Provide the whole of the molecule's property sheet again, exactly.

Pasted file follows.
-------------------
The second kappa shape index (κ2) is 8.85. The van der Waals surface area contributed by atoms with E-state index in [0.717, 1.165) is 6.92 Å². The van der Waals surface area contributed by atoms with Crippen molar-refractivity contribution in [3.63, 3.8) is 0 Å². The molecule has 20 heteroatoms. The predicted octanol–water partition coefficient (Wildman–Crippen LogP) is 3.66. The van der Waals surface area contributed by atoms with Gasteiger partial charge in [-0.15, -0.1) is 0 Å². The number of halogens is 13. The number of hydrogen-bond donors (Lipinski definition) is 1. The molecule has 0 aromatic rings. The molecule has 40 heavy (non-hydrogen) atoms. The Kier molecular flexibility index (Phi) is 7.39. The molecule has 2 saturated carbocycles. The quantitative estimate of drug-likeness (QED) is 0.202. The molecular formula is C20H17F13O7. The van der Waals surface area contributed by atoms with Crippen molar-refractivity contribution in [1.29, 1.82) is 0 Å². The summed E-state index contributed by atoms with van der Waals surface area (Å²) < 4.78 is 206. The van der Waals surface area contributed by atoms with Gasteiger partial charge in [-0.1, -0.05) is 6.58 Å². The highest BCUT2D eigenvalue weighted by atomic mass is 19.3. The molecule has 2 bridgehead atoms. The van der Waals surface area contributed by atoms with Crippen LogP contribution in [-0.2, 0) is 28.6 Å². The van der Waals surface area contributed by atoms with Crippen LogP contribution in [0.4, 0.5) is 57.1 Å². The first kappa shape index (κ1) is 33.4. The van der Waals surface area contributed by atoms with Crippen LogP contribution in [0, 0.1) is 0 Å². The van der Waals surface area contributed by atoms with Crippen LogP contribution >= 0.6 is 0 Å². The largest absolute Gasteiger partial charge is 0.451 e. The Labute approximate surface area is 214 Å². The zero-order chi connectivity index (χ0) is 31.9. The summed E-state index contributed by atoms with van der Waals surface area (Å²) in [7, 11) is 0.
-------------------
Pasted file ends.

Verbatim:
The second kappa shape index (κ2) is 8.85. The van der Waals surface area contributed by atoms with E-state index in [0.717, 1.165) is 6.92 Å². The van der Waals surface area contributed by atoms with Crippen molar-refractivity contribution in [3.63, 3.8) is 0 Å². The molecule has 20 heteroatoms. The predicted octanol–water partition coefficient (Wildman–Crippen LogP) is 3.66. The van der Waals surface area contributed by atoms with Gasteiger partial charge in [-0.15, -0.1) is 0 Å². The number of halogens is 13. The number of hydrogen-bond donors (Lipinski definition) is 1. The molecule has 0 aromatic rings. The molecule has 40 heavy (non-hydrogen) atoms. The Kier molecular flexibility index (Phi) is 7.39. The molecule has 2 saturated carbocycles. The quantitative estimate of drug-likeness (QED) is 0.202. The molecular formula is C20H17F13O7. The van der Waals surface area contributed by atoms with Crippen molar-refractivity contribution in [1.29, 1.82) is 0 Å². The summed E-state index contributed by atoms with van der Waals surface area (Å²) < 4.78 is 206. The van der Waals surface area contributed by atoms with Gasteiger partial charge in [-0.1, -0.05) is 6.58 Å². The highest BCUT2D eigenvalue weighted by atomic mass is 19.3. The molecule has 2 bridgehead atoms. The van der Waals surface area contributed by atoms with Crippen LogP contribution in [-0.2, 0) is 28.6 Å². The van der Waals surface area contributed by atoms with Crippen LogP contribution in [0.4, 0.5) is 57.1 Å². The first kappa shape index (κ1) is 33.4. The van der Waals surface area contributed by atoms with Crippen LogP contribution in [0, 0.1) is 0 Å². The van der Waals surface area contributed by atoms with Crippen LogP contribution >= 0.6 is 0 Å². The largest absolute Gasteiger partial charge is 0.451 e. The Labute approximate surface area is 214 Å². The zero-order chi connectivity index (χ0) is 31.9. The summed E-state index contributed by atoms with van der Waals surface area (Å²) in [7, 11) is 0.